Instead, financial aid should be granted on the basis of performance. If Muslims compete, participate and become go-getters, India will prosper.
Battered by the populist rhetoric and provocative militancy of its myopic, ill-educated clerics, the nation’s cultured and high potential minority stands at crossroads. Afflicted by utter educational backwardness, administrative apathy and political expediency, the Muslim community in India is caught in the asphyxiating tweezers-grip, owing to their opportunistic leaders, both inside the Parliament and outside, who are crying hoarse and indulging in pernicious vote-bank manipulation and who, finally, leave the poor Muslims to the mercy of God.
These so-called Muslim representatives have outrightly ruined their followers emotionally, economically, socially, and educationally. Such leaders are not seriously interested in dealing with the main problems of the community. Muslim leaders and petty politicians are becoming richer day by day, while the people they represent, are going down the poverty line.
It is time that we Indians give up this ghettoized minority-majority mindset. Voices of reason demand that educational standards and qualifications should be uniform, whatever the language, religion or region. (IANS)(Photo: www.amu.org.in)
Amitabh Bachchan is adored by the public for his unforgettable on-screen performances as well as his magnetic demeanour. Not only do fans love Amitabh Bachchan's outstanding performance, but the actor's heartwarming words are also highly regarded. A much moved Amitabh Bachchan, during his speech to the crowd of over 80,000 people at the Reliance Industries' annual event, said that the legacy left by Dhirubhai has had a positive impact on millions of people's lives worldwide.
When Bollywood superstar Amitabh Bachchan became bankrupt in the late 1990s, Dhirubhai Ambani stepped forward to give him financial assistance. In his speech, Bachchan remembered that Dhirubhai had sent Anil Ambani to offer him financial assistance during the crisis, which he had respectfully declined. Lenders began knocking on his door, losses mounted, and his bank account dwindled to nothing. He said, "Dhirubhai's money might have gotten me out of the problem quickly. However, I respectfully declined his offer and gradually began to find work again, which let me pay off my debt."
Amitabh Bachchan is adored by the public for his unforgettable on-screen performances as well as his magnetic demeanour. | Flickr
Later, after Bachchan had recovered from the bankruptcy, one day he was invited to an event at Dhirubhai's residence; Bachchan added, "Dhirubhai was standing and having a chat with his industrialist friends when he saw me there, he called me, firstly I felt shy even to present myself in front of such big industrialists but then, I went there, and Dhirubhai declared in front of all of them that 'This young man had fallen but managed to get back up on his own, I have a lot of respect for him because of that.' Those words of his were worth much more to me than any amount of money that he could have offered me."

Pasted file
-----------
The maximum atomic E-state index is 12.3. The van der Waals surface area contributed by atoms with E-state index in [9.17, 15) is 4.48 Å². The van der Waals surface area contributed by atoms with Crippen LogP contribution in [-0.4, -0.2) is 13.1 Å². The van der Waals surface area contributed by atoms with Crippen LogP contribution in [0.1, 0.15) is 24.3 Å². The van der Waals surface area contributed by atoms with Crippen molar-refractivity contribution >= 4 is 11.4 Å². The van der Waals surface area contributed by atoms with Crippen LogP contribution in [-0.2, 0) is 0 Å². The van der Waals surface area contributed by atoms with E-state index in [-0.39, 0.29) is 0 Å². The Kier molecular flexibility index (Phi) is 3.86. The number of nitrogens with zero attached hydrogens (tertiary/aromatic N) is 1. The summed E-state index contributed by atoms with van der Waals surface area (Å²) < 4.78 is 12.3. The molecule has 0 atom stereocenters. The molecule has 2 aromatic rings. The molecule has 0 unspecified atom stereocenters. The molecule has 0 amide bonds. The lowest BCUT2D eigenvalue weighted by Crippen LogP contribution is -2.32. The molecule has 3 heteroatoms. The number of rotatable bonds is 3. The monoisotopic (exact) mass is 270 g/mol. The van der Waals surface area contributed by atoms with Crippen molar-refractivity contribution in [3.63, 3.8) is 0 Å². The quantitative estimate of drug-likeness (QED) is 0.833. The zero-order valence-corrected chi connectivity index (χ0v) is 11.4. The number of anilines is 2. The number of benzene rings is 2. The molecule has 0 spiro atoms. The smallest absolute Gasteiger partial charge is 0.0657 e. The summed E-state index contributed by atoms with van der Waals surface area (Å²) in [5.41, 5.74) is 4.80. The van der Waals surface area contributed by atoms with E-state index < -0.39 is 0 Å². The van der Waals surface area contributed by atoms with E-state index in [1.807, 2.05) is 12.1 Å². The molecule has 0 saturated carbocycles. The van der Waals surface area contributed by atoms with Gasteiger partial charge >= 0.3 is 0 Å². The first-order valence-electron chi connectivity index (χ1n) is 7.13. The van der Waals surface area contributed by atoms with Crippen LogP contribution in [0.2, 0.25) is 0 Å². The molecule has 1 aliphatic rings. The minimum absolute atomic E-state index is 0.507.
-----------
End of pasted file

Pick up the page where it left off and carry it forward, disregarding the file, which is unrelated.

It was the "Reliance Family Day" event and was attended by members of the Ambani family from all generations. The event commemorated the company's 40-year journey since its inception. It also celebrated the 85th birthday of the late Dhirubhai Ambani, RILs (Reliance Industries Limited) founder.
Keywords: Bollywood, Reliance, Amitabh Bachchan, Dhirubhai Ambani, event
In comparison to adults, children are prone to getting traumatized by troubling events easily, and this makes it important for parents to help their children when the times are tough. It could be a brutal accident, an unprecedented pandemic, a violent crime, or other disasters but with the right parental support, children have a higher chance of coming out stronger from an awful situation.
Anuja Kapur, Psychologist shares few tips wherein you can assist your child when tough times comes calling:
Every child responds differently to disturbing events: What children feel about a current disaster in their life and how they react to it can come and go in waves. Children can act moody and withdrawn at times, struck with sorrow and fear at other times. There's no absolute "right" or "wrong" way to feel after a traumatic event so make sure not to dictate what your child or how your child should feel and react to the event.
Children can act moody and withdrawn at times, struck with sorrow and fear at other times. | Photo by Kat J on Unsplash
Encourage your child to be transparent: Just make sure you let your child know that whatever feelings they're experiencing is normal. The unpleasantness will pass if your child opens up about it and that the phase is temporary. While many teens may be reluctant to talk about their feelings with a parent, encourage them to confide in another trusted adult such as a family friend, relative, or a counselor and teacher. It's important to talkeeven if it's not with you.